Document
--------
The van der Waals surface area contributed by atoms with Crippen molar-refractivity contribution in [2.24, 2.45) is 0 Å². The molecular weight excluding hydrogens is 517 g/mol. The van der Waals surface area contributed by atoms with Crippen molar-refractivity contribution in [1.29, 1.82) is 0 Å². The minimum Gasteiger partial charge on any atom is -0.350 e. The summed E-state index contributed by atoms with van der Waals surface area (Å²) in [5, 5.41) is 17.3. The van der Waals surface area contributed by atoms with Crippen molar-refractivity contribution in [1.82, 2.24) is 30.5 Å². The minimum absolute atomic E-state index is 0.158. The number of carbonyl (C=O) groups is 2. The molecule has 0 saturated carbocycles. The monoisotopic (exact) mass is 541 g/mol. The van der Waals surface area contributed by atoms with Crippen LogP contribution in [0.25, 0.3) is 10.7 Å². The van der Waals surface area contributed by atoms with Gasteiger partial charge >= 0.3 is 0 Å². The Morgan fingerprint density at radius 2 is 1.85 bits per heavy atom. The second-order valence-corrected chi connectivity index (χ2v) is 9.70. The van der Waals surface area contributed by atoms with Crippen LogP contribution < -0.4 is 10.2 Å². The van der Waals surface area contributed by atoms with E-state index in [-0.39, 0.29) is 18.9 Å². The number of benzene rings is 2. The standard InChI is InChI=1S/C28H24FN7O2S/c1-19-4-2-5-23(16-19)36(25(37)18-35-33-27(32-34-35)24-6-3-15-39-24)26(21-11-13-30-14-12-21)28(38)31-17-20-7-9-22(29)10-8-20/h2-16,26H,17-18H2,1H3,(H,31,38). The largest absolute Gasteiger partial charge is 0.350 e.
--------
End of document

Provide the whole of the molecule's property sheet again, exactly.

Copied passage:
The van der Waals surface area contributed by atoms with Crippen molar-refractivity contribution in [2.24, 2.45) is 0 Å². The molecular weight excluding hydrogens is 517 g/mol. The van der Waals surface area contributed by atoms with Crippen molar-refractivity contribution in [1.29, 1.82) is 0 Å². The minimum Gasteiger partial charge on any atom is -0.350 e. The summed E-state index contributed by atoms with van der Waals surface area (Å²) in [5, 5.41) is 17.3. The van der Waals surface area contributed by atoms with Crippen molar-refractivity contribution in [1.82, 2.24) is 30.5 Å². The minimum absolute atomic E-state index is 0.158. The number of carbonyl (C=O) groups is 2. The molecule has 0 saturated carbocycles. The monoisotopic (exact) mass is 541 g/mol. The van der Waals surface area contributed by atoms with Crippen LogP contribution in [0.25, 0.3) is 10.7 Å². The van der Waals surface area contributed by atoms with Gasteiger partial charge >= 0.3 is 0 Å². The Morgan fingerprint density at radius 2 is 1.85 bits per heavy atom. The second-order valence-corrected chi connectivity index (χ2v) is 9.70. The van der Waals surface area contributed by atoms with Crippen LogP contribution < -0.4 is 10.2 Å². The van der Waals surface area contributed by atoms with E-state index in [-0.39, 0.29) is 18.9 Å². The number of benzene rings is 2. The standard InChI is InChI=1S/C28H24FN7O2S/c1-19-4-2-5-23(16-19)36(25(37)18-35-33-27(32-34-35)24-6-3-15-39-24)26(21-11-13-30-14-12-21)28(38)31-17-20-7-9-22(29)10-8-20/h2-16,26H,17-18H2,1H3,(H,31,38). The largest absolute Gasteiger partial charge is 0.350 e.